During my time in enterprise-level support, I was often asked how to reset the master password on various devices after the existing password had been lost for one reason or another.
Most people requesting that information were surprised when I asked for an independent person to validate both the need for the reset and that the information should be given to the requester. It is not a common question, but it should be.
My mantra is, "it is better to delay legitimate access to a computing asset than to facilitate an unauthorized access."
Support organizations should plan for how they are going to obtain independent authentication and authorization to release all kinds of sensitive information. They also need to train their staff to understand that giving out such sensitive information without adequate validation could be very harmful to all involved.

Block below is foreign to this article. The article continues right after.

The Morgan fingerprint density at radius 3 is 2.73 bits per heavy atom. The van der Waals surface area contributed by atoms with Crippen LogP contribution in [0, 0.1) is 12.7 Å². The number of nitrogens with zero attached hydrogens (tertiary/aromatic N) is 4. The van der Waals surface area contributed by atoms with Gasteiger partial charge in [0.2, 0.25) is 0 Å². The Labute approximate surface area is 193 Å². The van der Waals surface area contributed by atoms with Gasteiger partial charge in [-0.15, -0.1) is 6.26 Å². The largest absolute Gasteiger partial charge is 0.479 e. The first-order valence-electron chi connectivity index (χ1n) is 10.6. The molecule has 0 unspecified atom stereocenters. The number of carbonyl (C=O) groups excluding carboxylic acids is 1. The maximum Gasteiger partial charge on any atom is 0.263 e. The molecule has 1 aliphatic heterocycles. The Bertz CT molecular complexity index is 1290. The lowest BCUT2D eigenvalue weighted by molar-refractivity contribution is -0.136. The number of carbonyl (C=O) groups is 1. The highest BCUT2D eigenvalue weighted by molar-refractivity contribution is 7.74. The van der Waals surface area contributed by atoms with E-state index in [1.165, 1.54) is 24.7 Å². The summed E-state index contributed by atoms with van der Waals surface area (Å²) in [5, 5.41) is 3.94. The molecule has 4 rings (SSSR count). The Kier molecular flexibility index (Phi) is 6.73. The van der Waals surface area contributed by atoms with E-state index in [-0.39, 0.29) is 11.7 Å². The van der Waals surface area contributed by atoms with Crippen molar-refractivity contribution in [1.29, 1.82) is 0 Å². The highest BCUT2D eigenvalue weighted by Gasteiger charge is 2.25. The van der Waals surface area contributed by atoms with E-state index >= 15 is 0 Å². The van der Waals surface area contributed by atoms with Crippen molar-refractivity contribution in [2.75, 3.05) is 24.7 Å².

When I say independent, what I mean is an entirely separate and verifiable path to ensure that I am not simply talking to a potential co-conspirator of the person asking for the sensitive data. If Joe is asking, you cannot take his word for it that Jane has the authority. In one organization, I coached responders to go through the account technical sales reps to validate the need and authority for such sensitive information.
If, as a product manufacturer, you have master password reset information in an FAQ on your website, please consider making it internal use only and changing the product in the next release so that the already broadcast information is no longer valid in subsequent products. Also, put warnings on the now-internal-use-only password reset pages for support to delay supplying the information while they develop the independent validation of need and authorization to change the password.
The sources of potential breach are numerous and varied. We must all work together to close off as many of those sources as possible.